Compared to the "naide" form, this one is used with a more negative connection to the thing you didn't do (as you would regret that you didn't do something).
To nellyaudrey You can' t do a negative of a negative form in Japanese. You'll only be mishunderstood. The Japanese are more simple minded. The negative of a negative is positive, so say it positive! 朝ご飯食べて学校に来ました。I came to school having eaten breakfast. Anyway, if you want to say your negative-negative sentence at any cost the closer sentence you can use is a negation of the all positive sentence. 朝ご飯食べずに学校に来ましたと違います.It's not true that I came to school without eating breakfast.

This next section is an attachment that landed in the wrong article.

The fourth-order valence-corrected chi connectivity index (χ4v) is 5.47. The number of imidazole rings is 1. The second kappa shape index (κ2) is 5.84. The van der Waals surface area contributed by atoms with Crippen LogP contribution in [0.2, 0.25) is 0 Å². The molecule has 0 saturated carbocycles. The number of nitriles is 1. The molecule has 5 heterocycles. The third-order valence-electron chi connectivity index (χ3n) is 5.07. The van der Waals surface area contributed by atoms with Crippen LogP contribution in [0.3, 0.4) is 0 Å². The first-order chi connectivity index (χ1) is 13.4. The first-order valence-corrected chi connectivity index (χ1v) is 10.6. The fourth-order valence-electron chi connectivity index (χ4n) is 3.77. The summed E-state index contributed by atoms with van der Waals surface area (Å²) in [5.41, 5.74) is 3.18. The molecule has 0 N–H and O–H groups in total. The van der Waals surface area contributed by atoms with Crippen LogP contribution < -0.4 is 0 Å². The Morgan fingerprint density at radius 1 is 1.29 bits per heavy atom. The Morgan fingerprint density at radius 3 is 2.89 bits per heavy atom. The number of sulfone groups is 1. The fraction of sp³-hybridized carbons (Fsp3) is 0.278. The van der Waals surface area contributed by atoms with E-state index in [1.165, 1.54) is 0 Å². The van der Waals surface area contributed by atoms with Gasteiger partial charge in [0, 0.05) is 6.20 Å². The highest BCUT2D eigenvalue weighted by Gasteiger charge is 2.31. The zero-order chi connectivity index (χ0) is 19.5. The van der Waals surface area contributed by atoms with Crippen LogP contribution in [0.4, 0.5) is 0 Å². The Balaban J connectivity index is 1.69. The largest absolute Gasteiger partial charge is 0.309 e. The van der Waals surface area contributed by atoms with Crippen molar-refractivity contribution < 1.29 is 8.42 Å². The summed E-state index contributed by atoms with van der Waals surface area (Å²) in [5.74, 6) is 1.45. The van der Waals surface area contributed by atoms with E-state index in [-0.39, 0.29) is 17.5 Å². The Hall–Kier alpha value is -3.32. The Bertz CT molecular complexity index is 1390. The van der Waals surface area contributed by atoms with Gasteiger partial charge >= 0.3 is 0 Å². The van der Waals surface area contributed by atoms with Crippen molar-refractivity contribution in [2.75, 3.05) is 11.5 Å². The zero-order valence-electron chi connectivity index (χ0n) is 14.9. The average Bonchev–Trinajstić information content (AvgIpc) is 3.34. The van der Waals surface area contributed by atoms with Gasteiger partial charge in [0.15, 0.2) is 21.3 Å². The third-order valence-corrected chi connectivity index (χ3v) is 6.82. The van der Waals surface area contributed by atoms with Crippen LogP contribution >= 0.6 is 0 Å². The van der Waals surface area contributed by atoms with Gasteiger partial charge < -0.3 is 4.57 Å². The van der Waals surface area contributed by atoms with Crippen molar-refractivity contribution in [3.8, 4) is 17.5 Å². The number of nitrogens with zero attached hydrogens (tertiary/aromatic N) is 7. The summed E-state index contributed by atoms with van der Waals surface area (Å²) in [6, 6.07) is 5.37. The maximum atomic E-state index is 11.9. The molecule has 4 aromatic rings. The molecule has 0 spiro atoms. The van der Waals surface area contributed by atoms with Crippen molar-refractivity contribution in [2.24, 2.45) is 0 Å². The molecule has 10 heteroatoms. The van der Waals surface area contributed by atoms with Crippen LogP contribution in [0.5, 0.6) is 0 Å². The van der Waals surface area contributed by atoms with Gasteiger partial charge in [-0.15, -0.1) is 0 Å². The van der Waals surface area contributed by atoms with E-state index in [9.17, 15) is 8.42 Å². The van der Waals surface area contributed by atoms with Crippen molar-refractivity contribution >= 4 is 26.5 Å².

how do you say the negative version of 食べず is it 食べずじゃない? just for the purpose of saying something like, i didn't come to school without eating. 学校に食べずじゃないで来た．or would you just neg kuru? like, 学校を食べずに来なかった．
行かず maybe 行きませんか so sw are right,ず 〜＝ ない
It may of interest to note that in some dialect, 行かず would mean 行こう(let's go).
I think ず is a classical form of ない that still comes up, as in 知らず. 〜ずに means 〜ないで, and is used mostly in writting, although I heard it spoken sometimes.
Isnt 〜ずに A more formal form, not a contraction?
〜ずに is the shortened form of 〜ないで
聞き返すことも忘れずに！ Don't forget to ask in return. (Example: "How are you?" "Fine, thanks. And you?") This is from a Japanese English teacher's lesson.
you can also shorten 〜ずに into 〜ず.
[Vn-zu] seems to be the same article, except with more examples and so on, and placed in the level 2 entries...
Seems to be more official than plain ~[なくて] form. AFAIK, it's quite often used in writing.